At its Saturday meeting, the Board approved a set of budget guidelines intended to assist Donnellan in putting together her proposed budget for fiscal year (FY) 2014. Despite two years of rising real estate assessments and tax rates, the projected 1-2 percent increase in county property values this year is not expected to be enough to keep up with increased spending.
(The real estate tax accounts for just over 55 percent of all county revenue.)
Costs are expected to increase in FY 2014 in the specific areas of employee compensation, health care, funding for Metro, debt costs, communications infrastructure and operating expenses for new county facilities like the Arlington Mill Community Center.
Donnellan has already taken initial steps to begin cutting costs, such as ordering a hiring slow down, which has already gone into effect. Donnellan has also authorized early retirement offers to qualified staff, and has instructed department heads to provide expenditure reductions.
The county last year benefited from an $18 million carryover from the previous year’s budget. Without that carryover, revenue next year is projected at $1.039 billion while total spending is expected to increase 1.1 percent to $1.064 billion. Projected county expenditures in FY 2014 include $401.8 for Arlington Public Schools, a 0.7 percent increase over this year’s budget.
Among the factors hurting county revenue, officials say, are the impacts of the Base Realignment and Closure Act, potential federal budget cuts and stagnant real estate assessment growth.
County Board Chair Mary Hynes promised to engage the community in the budget process, but warned residents to expect some unpopular budget decisions.
“During these uncertain economic times, we will have to make some tough choices,” she said. “We look forward to months of discussion with the community as we set priorities and make those choices.”
The Board asked Donnellan for an equal mix of tax hikes and budget cuts.
“The Board emphasized the importance of maintaining long-term financial sustainability and preserving the County’s AAA bond ratings,” according to a county press release.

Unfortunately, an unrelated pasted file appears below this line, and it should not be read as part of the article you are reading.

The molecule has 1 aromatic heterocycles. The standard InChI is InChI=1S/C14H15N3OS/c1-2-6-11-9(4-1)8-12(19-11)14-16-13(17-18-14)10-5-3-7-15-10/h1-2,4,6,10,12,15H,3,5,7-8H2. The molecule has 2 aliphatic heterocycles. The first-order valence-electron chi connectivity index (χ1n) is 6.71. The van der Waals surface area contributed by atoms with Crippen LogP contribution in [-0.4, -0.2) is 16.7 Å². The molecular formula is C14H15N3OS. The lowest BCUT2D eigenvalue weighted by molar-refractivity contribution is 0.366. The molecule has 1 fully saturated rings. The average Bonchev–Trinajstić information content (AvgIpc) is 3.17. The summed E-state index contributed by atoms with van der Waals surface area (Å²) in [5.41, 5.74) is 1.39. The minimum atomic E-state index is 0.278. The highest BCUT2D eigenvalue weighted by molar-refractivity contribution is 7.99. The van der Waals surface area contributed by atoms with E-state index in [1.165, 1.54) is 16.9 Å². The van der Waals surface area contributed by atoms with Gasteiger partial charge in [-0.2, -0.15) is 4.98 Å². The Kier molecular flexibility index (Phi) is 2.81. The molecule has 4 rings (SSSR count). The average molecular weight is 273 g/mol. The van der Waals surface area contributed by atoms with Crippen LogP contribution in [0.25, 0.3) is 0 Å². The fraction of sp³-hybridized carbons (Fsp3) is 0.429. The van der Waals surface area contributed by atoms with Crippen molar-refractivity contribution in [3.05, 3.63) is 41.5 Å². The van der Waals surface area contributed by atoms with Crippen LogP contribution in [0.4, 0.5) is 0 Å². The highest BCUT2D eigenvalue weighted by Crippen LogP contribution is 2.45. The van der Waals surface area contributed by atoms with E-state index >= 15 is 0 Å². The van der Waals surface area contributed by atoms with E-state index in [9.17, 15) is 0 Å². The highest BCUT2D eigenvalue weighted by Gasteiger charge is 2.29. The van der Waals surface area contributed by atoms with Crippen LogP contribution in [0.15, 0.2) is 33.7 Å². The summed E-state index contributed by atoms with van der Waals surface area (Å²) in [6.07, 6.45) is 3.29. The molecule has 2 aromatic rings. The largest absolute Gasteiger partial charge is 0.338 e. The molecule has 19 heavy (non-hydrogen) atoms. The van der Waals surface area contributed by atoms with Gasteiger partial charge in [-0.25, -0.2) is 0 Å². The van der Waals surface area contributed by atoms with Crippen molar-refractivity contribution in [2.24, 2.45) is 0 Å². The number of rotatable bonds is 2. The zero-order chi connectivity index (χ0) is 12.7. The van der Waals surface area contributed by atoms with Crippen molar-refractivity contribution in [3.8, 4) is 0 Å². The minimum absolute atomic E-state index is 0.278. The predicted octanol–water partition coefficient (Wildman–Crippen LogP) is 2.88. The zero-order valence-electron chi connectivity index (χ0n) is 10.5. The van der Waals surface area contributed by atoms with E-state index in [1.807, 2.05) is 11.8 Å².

One sticking point of the budget discussion came in dealing with funding for affordable housing. Board members Walter Tejada and Chris Zimmerman were in favor of increasing the annual allocation to the county’s Affordable Housing Investment Fund. Zimmerman said that the Board needs to take action to prove its commitment to affordable housing, and waiting would cause the goal to fall farther and farther to the wayside.
“The problem is of course that we’re losing a lot of opportunities now and it becomes harder over time, it becomes more expensive if you try to make up ground later,” said Zimmerman. “If we’re not ready and our non-profit partners aren’t able to make acquisitions at that time, then we lose the opportunity and those become high value, high income places exclusively. And we won’t have the opportunity to save the housing that we said we’d save.”
Board member Jay Fissette disagreed with increasing the AHIF.
“To actually step out in this difficult period when the rest of this guidance acknowledges the challenges we face, to suggest that we should limit this Board and the manager in future years without the knowledge of what’s coming up, and increase the affordable housing fund, commit ourselves to nearly triple it, I find irresponsible,” said Fissette.
Board member Libby Garvey agreed with Fissette, saying few budget cuts are ever easy to address.
“There are a lot of priorities that are really good. And governing is all about trade-offs and some of them are pretty difficult,” said Garvey. “It’s a complex issue. It’s a very costly issue to address.”
Ultimately, Hynes made the final call not to include the AHIF increase in the guidance, saying the Board can re-examine it later because this is simply the beginning of the budget process. She disputed Zimmerman’s claims that the county could fall behind in its affordable housing goals if the issue isn’t immediately addressed.
“We will not lose ground. We will move forward. The trouble we have right now is that at this point in time, we still don’t exactly know what’s going to happen with the local or the national economy. We’re looking at pretty low revenue growth from assessments, and we have a lot of very ambitious goals,” Hynes said. “We always have to make tough choices, that’s just the way it goes.”